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Former Philippine President Ramos, a fighter and survivor, passes away at 94

Image: Reuters Berita 24 English - The late former president of the Philippines, Fidel Valdez Ramos , was a combatant in the Korean and Viet...

Image: Reuters

Berita 24 English - The late former president of the Philippines, Fidel Valdez Ramos, was a combatant in the Korean and Vietnam wars and a political survivor who rose from a high-ranking security position under Ferdinand Marcos Sr. to win the election for the position of the country's highest office. He was 94.

Ramos rose to fame as a result of his defection from the Marcos administration, where he oversaw the national police, which ultimately led to the dictator's overthrow in the 1986 revolt against his authority.

Others, though, would never forget or forgive him for his part in the imposition of martial law during the Marcos era.

Ramos, who became famous in later years for smoking unlit cigars, narrowly defeated Corazon Aquino in a contentious election to succeed Marcos. Ramos won less than 23 percent of the popular vote, but he quickly reached 66 percent popularity, and his presidency is seen as one of peace, stability, and progress.

"On this tragic day, our family grieves alongside the people of the Philippines. We lost a family member in addition to a capable leader, "President Ferdinand Marcos Jr., who was just elected, said in a statement.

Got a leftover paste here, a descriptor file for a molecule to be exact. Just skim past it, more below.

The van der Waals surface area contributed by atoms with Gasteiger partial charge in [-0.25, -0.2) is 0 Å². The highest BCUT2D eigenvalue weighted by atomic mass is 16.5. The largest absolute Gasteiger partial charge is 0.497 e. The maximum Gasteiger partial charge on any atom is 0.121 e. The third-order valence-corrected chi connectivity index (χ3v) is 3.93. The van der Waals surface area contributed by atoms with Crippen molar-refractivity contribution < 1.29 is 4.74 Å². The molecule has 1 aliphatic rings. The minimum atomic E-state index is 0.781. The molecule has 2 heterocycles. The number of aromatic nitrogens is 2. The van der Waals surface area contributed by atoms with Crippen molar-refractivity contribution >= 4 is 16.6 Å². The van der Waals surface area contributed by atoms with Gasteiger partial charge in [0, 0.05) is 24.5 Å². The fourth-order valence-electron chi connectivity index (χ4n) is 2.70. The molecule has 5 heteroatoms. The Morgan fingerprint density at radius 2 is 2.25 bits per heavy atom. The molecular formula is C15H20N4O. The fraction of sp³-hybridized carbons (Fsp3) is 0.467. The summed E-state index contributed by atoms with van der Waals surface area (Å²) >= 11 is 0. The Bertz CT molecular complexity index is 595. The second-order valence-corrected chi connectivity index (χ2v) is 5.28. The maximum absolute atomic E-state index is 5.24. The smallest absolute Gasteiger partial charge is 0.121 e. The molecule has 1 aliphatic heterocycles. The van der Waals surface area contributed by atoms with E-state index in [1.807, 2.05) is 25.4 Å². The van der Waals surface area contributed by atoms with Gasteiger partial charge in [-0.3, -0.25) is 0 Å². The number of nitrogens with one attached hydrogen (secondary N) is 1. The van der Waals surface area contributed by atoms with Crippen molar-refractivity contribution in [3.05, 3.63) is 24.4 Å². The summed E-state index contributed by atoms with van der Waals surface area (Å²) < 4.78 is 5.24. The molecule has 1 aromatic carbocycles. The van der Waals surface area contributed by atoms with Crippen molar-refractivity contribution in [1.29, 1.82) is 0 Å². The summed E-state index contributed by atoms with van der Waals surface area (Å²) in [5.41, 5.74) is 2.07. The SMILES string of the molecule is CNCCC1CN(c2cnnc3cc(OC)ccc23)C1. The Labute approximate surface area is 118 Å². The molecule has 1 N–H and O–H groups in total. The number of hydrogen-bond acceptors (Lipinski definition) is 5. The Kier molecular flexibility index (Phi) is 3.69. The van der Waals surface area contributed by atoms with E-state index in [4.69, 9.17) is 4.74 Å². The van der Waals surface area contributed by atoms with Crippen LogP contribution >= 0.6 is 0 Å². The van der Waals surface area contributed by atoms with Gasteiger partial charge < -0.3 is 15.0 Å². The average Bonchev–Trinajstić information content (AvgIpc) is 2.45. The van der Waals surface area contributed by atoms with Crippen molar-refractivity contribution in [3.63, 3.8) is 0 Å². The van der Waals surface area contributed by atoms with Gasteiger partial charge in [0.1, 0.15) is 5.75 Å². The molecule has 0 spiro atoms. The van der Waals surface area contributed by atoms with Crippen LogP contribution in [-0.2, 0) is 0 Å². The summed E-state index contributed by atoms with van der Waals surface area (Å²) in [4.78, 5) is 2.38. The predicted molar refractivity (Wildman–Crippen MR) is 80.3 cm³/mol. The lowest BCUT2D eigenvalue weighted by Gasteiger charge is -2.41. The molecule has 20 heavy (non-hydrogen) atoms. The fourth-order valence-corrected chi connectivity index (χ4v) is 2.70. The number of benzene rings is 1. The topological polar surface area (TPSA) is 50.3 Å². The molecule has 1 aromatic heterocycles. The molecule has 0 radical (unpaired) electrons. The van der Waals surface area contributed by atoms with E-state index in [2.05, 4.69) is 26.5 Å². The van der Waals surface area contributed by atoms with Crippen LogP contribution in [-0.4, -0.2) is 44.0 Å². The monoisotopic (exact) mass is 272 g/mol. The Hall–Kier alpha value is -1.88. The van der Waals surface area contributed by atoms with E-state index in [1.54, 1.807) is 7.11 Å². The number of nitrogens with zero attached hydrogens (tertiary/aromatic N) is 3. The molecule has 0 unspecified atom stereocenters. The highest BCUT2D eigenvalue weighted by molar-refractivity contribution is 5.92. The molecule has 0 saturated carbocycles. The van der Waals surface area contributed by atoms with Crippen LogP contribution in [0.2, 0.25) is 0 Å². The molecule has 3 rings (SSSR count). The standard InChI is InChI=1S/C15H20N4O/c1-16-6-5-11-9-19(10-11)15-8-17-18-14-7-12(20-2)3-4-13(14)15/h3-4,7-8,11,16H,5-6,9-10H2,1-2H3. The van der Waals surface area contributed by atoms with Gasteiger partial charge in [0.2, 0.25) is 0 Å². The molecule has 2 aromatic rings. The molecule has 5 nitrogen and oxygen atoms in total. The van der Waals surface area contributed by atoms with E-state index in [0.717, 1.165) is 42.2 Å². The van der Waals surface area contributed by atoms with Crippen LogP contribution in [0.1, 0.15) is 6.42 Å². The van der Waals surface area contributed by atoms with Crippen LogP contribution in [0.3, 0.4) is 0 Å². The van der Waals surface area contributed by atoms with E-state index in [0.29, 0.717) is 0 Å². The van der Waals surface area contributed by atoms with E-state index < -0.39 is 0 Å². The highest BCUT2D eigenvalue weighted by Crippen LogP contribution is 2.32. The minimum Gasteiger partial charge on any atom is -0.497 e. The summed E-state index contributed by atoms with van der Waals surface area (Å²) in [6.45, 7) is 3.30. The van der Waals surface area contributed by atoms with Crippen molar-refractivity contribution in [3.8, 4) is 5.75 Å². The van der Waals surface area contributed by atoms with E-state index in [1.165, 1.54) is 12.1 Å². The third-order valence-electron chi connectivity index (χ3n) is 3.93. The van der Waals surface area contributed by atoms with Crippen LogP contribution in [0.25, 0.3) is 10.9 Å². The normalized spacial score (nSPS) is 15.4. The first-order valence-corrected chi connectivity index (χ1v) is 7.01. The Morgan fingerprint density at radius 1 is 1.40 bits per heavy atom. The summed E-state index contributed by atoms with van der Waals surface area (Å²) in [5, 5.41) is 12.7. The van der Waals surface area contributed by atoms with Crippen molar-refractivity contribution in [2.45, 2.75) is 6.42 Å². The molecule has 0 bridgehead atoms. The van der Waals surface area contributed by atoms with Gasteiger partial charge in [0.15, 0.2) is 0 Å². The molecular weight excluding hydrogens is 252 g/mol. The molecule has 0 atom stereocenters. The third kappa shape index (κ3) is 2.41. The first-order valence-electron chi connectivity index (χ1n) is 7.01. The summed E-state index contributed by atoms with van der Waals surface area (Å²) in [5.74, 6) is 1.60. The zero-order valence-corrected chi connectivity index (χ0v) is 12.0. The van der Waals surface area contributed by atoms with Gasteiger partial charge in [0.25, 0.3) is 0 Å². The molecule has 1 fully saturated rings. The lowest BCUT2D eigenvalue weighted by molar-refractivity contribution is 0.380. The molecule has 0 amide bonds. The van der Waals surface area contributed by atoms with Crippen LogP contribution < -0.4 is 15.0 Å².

"Our thankful nation will always remember and forever commemorate his presidency in its hearts," the statement continued.

Ramos, also known as FVR, served as a platoon leader in the Korean War in the 1950s while attending the U.S. Military Academy at West Point. He led the Philippine Civil Action Group in Vietnam in the latter half of the 1960s.

From second lieutenant to commander-in-chief, Ramos served in every position in the Philippine army. He frequently boasted, "No soft jobs for Ramos," maintaining his military posture and bravado.

The son of the former diplomat became the sole Methodist official in the predominantly Roman Catholic nation.

His six-year administration deregulated and liberalised the economy of the nation, allowing for foreign investment.

Ramos dismantled monopolies in the communications and transportation industries. Through the use of unique powers provided by Congress, he revived the nation's failing electrical industry and put a stop to the crippling 12-hour power outages that had been occurring.

Through the implementation of his Social Reform Agenda, the economy flourished and the poverty rate dropped from 39% to 31% during his administration.

While serving in the military, Ramos engaged in combat with right-wing, left-wing, and Islamic insurgents. However, after his discharge, he engaged in peace negotiations with all "enemies of the state," including rogue soldiers who made almost a dozen unsuccessful attempts to overthrow Aquino.

In 1996, he negotiated a peace treaty with the Islamic separatists of the Moro National Liberation Front, and he was successful in reducing the Maoist-led guerrilla force from a peak of 25,000 in early 1986 to more than 5,400 fighters today.

Ramos was a multitasking workaholic leader who was also athletic. When he was the military's top commander, he would play golf while jogging and chase his ball. Among his staff officers, his early morning exercise was legendary, and even at age 80, he would jump to mimic what he did during the 1986 uprising.

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